Taken from his home, his identity stolen from him, his family torn apart, Strong Eagle Grey faces an uncertain destiny. Sold into slavery, he has a choice. He can conform, do what the overseers ask of him, follow the example of all the others who were captured, or he can fight. Born the son of a Chief, he doesn’t feel the choice really exists.
There is a lot of myth surrounding the relationship between Blacks and Native Americans. The first recorded contact dates back as far as 1502 in Hispanola. It was not as romantic as some people may think. Early Natives in fact had a system of slavery before the arrival of Colonial settlers. The type of slavery the Natives believed in, however, often did not include the exclusion of the slave from a family unit.
Slaves of Natives were taken in as family members or replacements for loved ones lost in battles as well as servants. As the land was settled by white colonists, raiding parties did not differentiate between blacks or whites. All were fair game in their eyes. If you were captured or sold to them, then you belonged to them. Rumors and fright spread through new settlements about the intentions of any approaching Natives they met. Slaves learned to fear the Natives as much as their masters did.
Struggling with his identity as a man of color, even when he was among the people, Strong sets out with the belief that the slaves are a dishonorable people, unwilling to fight for their freedom. Though his mother had been a captive among the people, being married to his father made her a queen, not like these blacks. Though his skin was dark like theirs, he feels he will never cower before the white man the way the slaves do.
He quickly discovers, however, that the enslaved blacks have their own system of survival and rebellion. Taken under the wing of a strong capable blacksmith, Strong learns how the blacks care for each other, watch out for each other, teach each other. He is taught map reading and blacksmithy while under the blacksmiths tutelage.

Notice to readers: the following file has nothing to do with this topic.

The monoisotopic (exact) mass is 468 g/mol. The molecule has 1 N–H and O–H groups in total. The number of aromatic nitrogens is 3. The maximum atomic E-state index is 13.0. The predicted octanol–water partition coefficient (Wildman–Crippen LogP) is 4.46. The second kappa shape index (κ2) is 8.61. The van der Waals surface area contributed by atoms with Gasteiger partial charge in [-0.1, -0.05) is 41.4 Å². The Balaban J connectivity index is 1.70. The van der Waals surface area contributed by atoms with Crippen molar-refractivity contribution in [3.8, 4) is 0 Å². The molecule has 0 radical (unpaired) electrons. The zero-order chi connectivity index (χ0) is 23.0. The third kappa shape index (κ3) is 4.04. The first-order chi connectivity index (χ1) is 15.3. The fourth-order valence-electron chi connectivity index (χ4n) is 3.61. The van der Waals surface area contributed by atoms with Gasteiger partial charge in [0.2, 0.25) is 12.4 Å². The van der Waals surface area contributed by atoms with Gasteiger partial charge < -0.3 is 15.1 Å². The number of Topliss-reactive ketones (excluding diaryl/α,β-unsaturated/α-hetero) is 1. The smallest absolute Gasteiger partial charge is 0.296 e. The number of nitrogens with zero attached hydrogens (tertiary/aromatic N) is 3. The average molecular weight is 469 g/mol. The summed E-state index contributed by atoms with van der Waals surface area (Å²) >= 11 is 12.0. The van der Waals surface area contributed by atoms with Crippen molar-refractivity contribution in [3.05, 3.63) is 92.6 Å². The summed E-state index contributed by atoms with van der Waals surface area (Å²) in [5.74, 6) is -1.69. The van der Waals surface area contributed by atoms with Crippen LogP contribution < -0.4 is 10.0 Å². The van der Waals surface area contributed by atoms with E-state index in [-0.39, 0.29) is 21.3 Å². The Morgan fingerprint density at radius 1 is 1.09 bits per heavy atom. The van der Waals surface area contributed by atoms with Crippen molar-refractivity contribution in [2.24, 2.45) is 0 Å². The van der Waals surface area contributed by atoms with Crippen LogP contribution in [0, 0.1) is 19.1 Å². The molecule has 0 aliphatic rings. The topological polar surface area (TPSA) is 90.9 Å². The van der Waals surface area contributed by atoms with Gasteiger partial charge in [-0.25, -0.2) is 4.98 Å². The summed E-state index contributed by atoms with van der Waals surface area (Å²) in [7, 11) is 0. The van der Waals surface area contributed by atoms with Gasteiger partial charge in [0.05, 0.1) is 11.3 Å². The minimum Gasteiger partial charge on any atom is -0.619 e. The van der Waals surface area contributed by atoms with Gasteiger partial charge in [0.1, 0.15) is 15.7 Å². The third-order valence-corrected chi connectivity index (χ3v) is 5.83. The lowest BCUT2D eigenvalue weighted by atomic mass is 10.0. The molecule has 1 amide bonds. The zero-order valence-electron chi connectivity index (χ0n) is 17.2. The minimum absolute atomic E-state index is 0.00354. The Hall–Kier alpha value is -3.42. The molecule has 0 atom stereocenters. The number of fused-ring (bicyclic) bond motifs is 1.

Taking the example of his mentor, Strong begins to share what he learns with others he encounters, regardless of their race or gender, as long as they are teachable. When an opportunity presents itself for him to escape to freedom, he takes it, using his mapping skills to become a guide through the hills. When a job leads him into Indian Territory, he is once again faced with an internal conflict. He is a guide, he is a blacksmith, he is a black man, but he is also a Native.
When the stirrings of Civil War begins he has the choice to join in or remain an impartial guide and translator in Indian Country, or join in to fight against those who took him from his family in the first place. The choice is a clear one. Once the decision is made, however, Strong discovers he can no longer fight simply for vengeance, not simply for the loss of his own family. He must learn the true meaning of brotherhood as he fights alongside whites and blacks alike. War Knows no color.
Book Three of The Destiny Series, "Destiny's Legacy", will be available this year. In the meantime, please feel free to get caught up with my first two title, "Destiny's Porpose" and Destiny's Legacy at http://www.desertbreezepublishing.com/stanton-letisha/ or https://www.amazon.com/Destinys-Purpose-Destiny-Letisha-Stanton/dp/1612525865